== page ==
The belief was there, it was just a matter of doing.
“We had a good sense that we were going to get into the playoffs. It was going to be a question of when,” explained Vanney. “We needed to be more consistent. We came out of a stretch of not having some good results through early September. We knew we had the quality to get to the playoffs, so it was a matter of a stretch of home games to finish the season and that we were going to have to make the most out of those home games, so we were going to have to build some momentum.”
“Knowing or having a good sense that you're going to get to the playoffs, we couldn't take anything for granted. We hadn't, as a club, done it before, so we knew we still had a lot of work to do, but it doesn't change the excitement of what happens when it does, and the release in some ways. We felt like we had the tools to get it done,” he continued. “We got to the home games and got on a pretty good stretch going into the New York game. [That] game was a challenge, coming at the tail end of an international window. Seba was coming back late, so he was going to be a question mark for whether he was even going to be available for the game.”
“The guys went into the game, we had a good game plan. New York is one of those teams that you know who they are, you have to respect who they are, and if you do that and you set up your plan right and the guys execute then you can give yourself a good chance against them,” he added. “We came into that game knowing that if we could get a good result we were in. So guys were really locked in, they were excited to play and we were building off of a three-game win streak that was important towards the momentum and just the confidence of the group.”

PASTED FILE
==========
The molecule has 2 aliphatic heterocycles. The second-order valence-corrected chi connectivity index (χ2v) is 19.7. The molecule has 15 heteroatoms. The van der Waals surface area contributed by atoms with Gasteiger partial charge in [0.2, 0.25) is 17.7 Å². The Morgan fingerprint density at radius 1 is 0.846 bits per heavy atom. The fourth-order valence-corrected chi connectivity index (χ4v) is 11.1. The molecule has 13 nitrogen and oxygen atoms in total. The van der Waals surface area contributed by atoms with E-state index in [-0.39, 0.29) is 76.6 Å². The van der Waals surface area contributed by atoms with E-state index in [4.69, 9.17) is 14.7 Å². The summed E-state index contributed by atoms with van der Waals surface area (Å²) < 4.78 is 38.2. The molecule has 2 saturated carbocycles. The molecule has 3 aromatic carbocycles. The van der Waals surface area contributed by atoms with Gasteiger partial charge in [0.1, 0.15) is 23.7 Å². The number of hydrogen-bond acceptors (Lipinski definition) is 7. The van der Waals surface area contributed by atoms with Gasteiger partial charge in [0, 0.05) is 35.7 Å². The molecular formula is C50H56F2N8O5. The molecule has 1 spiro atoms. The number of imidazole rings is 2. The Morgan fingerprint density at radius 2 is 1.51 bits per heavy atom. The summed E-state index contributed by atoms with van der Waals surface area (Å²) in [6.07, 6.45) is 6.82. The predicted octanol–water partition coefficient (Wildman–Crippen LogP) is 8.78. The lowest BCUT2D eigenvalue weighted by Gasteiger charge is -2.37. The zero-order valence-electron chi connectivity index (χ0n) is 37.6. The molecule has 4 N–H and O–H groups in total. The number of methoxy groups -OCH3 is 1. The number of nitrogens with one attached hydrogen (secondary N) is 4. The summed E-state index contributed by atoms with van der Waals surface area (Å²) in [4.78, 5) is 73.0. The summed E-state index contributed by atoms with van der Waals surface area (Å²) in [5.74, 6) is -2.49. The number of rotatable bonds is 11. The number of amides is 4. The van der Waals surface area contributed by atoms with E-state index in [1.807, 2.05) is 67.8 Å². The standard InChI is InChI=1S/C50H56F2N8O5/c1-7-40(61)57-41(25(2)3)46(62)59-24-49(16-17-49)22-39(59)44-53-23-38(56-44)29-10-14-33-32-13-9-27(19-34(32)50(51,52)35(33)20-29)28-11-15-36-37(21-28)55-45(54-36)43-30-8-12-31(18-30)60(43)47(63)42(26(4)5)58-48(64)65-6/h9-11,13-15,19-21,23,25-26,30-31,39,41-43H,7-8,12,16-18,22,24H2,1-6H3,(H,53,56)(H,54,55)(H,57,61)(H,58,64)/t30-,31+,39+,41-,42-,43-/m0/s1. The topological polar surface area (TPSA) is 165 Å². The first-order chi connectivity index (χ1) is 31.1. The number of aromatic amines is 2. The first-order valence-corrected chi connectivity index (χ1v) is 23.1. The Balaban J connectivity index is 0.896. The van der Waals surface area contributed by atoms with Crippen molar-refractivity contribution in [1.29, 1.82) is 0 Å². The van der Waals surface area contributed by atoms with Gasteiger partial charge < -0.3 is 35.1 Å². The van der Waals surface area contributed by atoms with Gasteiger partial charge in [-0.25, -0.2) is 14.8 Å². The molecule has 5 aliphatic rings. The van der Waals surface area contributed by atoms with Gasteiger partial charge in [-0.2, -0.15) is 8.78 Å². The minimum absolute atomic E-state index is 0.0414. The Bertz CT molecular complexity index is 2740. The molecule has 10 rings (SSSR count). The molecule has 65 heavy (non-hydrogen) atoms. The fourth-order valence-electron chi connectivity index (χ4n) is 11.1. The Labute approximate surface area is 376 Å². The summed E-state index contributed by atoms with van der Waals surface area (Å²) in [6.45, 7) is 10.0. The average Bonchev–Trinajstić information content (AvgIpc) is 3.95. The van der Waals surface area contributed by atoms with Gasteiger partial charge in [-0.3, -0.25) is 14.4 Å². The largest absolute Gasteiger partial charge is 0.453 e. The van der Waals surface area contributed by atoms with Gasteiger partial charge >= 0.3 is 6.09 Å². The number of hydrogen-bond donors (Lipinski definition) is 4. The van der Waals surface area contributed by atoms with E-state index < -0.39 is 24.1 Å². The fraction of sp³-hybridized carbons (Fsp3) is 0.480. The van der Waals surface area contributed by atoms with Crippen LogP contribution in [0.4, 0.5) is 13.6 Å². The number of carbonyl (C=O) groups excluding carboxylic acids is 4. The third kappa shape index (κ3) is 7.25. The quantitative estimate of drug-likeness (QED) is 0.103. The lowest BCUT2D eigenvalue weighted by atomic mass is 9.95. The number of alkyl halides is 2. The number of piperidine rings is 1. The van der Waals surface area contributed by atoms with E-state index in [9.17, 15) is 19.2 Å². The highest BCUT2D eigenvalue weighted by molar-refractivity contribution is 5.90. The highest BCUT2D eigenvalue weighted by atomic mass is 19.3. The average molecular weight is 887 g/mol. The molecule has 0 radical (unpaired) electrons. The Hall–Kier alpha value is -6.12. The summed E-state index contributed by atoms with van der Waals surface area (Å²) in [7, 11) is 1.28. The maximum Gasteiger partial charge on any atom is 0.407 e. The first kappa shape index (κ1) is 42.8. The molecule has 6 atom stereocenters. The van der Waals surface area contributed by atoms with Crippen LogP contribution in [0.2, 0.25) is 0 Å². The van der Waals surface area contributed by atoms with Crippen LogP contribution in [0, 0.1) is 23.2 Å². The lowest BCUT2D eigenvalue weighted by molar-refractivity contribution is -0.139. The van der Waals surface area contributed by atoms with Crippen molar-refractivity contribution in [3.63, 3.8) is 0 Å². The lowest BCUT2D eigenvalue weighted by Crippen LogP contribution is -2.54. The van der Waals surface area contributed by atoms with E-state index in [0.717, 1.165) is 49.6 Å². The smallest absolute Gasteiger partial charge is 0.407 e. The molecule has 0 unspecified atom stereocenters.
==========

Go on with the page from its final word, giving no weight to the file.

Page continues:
On the heels of an international break, Toronto were without their trio of designated players. Bradley, the captain, was not in the lineup, while Giovinco and Altidore were on the bench.
There was something else in the air that night too.
“It was a changed lineup for us, so you knew it was going to be different than our normal performances. And games against Red Bulls are usually not high scoring anyways, so we knew it was going to be a battle going in,” said Morrow. “Our fans were out in full force.”
“One of the funny things I remember about the night was the crowd going crazy in the middle of the game and no action was taking part on the soccer field, it was because of the Blue Jays,” laughed Morrow.
The Toronto Blue Jays defeated the Texas Rangers in Game 5 of the American League Division Series, advancing the club to the ALCS. A famous night for Jose Bautista and his infamous bat flip.
“I remember thinking how ironic it was, they're going so crazy for the Blue Jays and this could be our night that we qualify for the playoffs for the first time,” added Morrow. “It was a good night. That's when you really feel the city come alive. The fans in Toronto love their sports and when the teams are doing well and we're riding that wave, there's no better city to be a professional athlete in.”
For all that, the game was unremarkable through the opening half.
“I don't remember a ton about the game itself. It was one of those days where the games against New York don't always look incredible, you just have to outwork them and be disciplined. We were able to get ourselves on top of the game,” said Vanney. “I remember Seba’s goal, for sure. And I remember the post-game celebration and the emotion, within the crowd, within the team, myself, all of us.”
But before those celebrations could be had, the second half remained to be played: “We had to get a job done,” summed up Zavaleta of the mood in the group that night.